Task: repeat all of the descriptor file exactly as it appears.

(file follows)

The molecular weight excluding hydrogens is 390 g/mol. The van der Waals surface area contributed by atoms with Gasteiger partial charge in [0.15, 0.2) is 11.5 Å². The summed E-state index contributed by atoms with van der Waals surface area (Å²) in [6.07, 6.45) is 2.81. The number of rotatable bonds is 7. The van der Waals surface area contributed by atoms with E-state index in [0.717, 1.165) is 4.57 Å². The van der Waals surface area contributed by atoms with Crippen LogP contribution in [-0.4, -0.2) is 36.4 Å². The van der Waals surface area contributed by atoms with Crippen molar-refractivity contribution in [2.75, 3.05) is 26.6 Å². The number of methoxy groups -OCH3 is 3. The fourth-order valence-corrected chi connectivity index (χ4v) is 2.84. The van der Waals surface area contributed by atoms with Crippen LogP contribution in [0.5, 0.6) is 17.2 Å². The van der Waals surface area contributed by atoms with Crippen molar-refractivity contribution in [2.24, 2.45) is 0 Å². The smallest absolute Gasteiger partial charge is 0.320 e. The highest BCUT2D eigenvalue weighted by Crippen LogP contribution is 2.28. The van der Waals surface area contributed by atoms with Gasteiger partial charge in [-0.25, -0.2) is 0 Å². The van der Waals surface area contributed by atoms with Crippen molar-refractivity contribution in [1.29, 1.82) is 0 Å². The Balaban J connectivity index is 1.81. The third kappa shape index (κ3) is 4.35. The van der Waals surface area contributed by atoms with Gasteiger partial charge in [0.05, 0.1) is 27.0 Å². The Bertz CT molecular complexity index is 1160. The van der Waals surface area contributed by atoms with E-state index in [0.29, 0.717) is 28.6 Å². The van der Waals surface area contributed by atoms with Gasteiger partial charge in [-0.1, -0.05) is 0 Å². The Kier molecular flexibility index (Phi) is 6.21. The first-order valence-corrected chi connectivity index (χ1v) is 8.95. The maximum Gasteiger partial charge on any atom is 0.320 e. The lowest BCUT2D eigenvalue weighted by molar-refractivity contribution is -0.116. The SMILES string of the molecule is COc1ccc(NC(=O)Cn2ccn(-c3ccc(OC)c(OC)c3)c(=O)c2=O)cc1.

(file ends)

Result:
The molecular weight excluding hydrogens is 390 g/mol. The van der Waals surface area contributed by atoms with Gasteiger partial charge in [0.15, 0.2) is 11.5 Å². The summed E-state index contributed by atoms with van der Waals surface area (Å²) in [6.07, 6.45) is 2.81. The number of rotatable bonds is 7. The van der Waals surface area contributed by atoms with E-state index in [0.717, 1.165) is 4.57 Å². The van der Waals surface area contributed by atoms with Crippen LogP contribution in [-0.4, -0.2) is 36.4 Å². The van der Waals surface area contributed by atoms with Crippen molar-refractivity contribution in [2.75, 3.05) is 26.6 Å². The number of methoxy groups -OCH3 is 3. The fourth-order valence-corrected chi connectivity index (χ4v) is 2.84. The van der Waals surface area contributed by atoms with Crippen LogP contribution in [0.5, 0.6) is 17.2 Å². The van der Waals surface area contributed by atoms with Crippen molar-refractivity contribution in [2.24, 2.45) is 0 Å². The smallest absolute Gasteiger partial charge is 0.320 e. The highest BCUT2D eigenvalue weighted by Crippen LogP contribution is 2.28. The van der Waals surface area contributed by atoms with Gasteiger partial charge in [-0.25, -0.2) is 0 Å². The van der Waals surface area contributed by atoms with Crippen molar-refractivity contribution in [1.29, 1.82) is 0 Å². The Balaban J connectivity index is 1.81. The third kappa shape index (κ3) is 4.35. The van der Waals surface area contributed by atoms with Gasteiger partial charge in [0.05, 0.1) is 27.0 Å². The Bertz CT molecular complexity index is 1160. The van der Waals surface area contributed by atoms with E-state index in [0.29, 0.717) is 28.6 Å². The van der Waals surface area contributed by atoms with Gasteiger partial charge in [-0.1, -0.05) is 0 Å². The Kier molecular flexibility index (Phi) is 6.21. The first-order valence-corrected chi connectivity index (χ1v) is 8.95. The maximum Gasteiger partial charge on any atom is 0.320 e. The lowest BCUT2D eigenvalue weighted by molar-refractivity contribution is -0.116. The SMILES string of the molecule is COc1ccc(NC(=O)Cn2ccn(-c3ccc(OC)c(OC)c3)c(=O)c2=O)cc1.